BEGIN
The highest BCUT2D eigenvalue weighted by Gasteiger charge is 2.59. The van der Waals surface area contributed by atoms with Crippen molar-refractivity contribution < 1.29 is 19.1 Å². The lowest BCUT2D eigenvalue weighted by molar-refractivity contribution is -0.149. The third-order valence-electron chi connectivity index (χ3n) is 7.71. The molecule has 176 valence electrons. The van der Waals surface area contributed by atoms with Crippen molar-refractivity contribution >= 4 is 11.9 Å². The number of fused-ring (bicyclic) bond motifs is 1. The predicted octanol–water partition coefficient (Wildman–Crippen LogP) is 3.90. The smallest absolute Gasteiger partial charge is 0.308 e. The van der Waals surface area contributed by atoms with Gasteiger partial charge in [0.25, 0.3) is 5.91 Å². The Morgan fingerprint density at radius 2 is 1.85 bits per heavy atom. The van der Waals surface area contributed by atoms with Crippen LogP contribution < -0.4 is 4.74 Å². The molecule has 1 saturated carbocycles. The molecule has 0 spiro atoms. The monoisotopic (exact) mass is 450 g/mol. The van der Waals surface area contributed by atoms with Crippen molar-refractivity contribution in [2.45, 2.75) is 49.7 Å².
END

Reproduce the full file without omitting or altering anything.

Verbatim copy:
The highest BCUT2D eigenvalue weighted by Gasteiger charge is 2.59. The van der Waals surface area contributed by atoms with Crippen molar-refractivity contribution < 1.29 is 19.1 Å². The lowest BCUT2D eigenvalue weighted by molar-refractivity contribution is -0.149. The third-order valence-electron chi connectivity index (χ3n) is 7.71. The molecule has 176 valence electrons. The van der Waals surface area contributed by atoms with Crippen molar-refractivity contribution >= 4 is 11.9 Å². The number of fused-ring (bicyclic) bond motifs is 1. The predicted octanol–water partition coefficient (Wildman–Crippen LogP) is 3.90. The smallest absolute Gasteiger partial charge is 0.308 e. The van der Waals surface area contributed by atoms with Gasteiger partial charge in [0.25, 0.3) is 5.91 Å². The Morgan fingerprint density at radius 2 is 1.85 bits per heavy atom. The van der Waals surface area contributed by atoms with Crippen LogP contribution < -0.4 is 4.74 Å². The molecule has 1 saturated carbocycles. The molecule has 0 spiro atoms. The monoisotopic (exact) mass is 450 g/mol. The van der Waals surface area contributed by atoms with Crippen molar-refractivity contribution in [2.45, 2.75) is 49.7 Å².